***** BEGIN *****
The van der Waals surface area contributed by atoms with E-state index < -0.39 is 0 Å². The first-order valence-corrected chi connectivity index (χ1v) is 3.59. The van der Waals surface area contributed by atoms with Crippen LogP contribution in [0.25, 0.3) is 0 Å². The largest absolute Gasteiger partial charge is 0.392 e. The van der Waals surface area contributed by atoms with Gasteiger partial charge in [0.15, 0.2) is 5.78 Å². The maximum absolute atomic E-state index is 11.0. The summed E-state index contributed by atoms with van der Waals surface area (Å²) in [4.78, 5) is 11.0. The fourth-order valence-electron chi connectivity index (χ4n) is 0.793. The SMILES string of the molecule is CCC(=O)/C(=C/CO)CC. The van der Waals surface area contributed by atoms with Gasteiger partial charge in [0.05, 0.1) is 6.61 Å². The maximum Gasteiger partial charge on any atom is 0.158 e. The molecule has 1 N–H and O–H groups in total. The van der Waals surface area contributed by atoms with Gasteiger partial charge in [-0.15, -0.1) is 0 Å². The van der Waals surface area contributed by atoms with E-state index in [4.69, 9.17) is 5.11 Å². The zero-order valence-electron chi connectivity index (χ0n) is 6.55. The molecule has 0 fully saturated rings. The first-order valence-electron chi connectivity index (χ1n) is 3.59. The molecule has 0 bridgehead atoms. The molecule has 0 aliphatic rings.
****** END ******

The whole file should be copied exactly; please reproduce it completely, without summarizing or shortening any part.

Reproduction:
The van der Waals surface area contributed by atoms with E-state index < -0.39 is 0 Å². The first-order valence-corrected chi connectivity index (χ1v) is 3.59. The van der Waals surface area contributed by atoms with Crippen LogP contribution in [0.25, 0.3) is 0 Å². The largest absolute Gasteiger partial charge is 0.392 e. The van der Waals surface area contributed by atoms with Gasteiger partial charge in [0.15, 0.2) is 5.78 Å². The maximum absolute atomic E-state index is 11.0. The summed E-state index contributed by atoms with van der Waals surface area (Å²) in [4.78, 5) is 11.0. The fourth-order valence-electron chi connectivity index (χ4n) is 0.793. The SMILES string of the molecule is CCC(=O)/C(=C/CO)CC. The van der Waals surface area contributed by atoms with Gasteiger partial charge in [0.05, 0.1) is 6.61 Å². The maximum Gasteiger partial charge on any atom is 0.158 e. The molecule has 1 N–H and O–H groups in total. The van der Waals surface area contributed by atoms with Gasteiger partial charge in [-0.15, -0.1) is 0 Å². The van der Waals surface area contributed by atoms with E-state index in [4.69, 9.17) is 5.11 Å². The zero-order valence-electron chi connectivity index (χ0n) is 6.55. The molecule has 0 fully saturated rings. The first-order valence-electron chi connectivity index (χ1n) is 3.59. The molecule has 0 bridgehead atoms. The molecule has 0 aliphatic rings.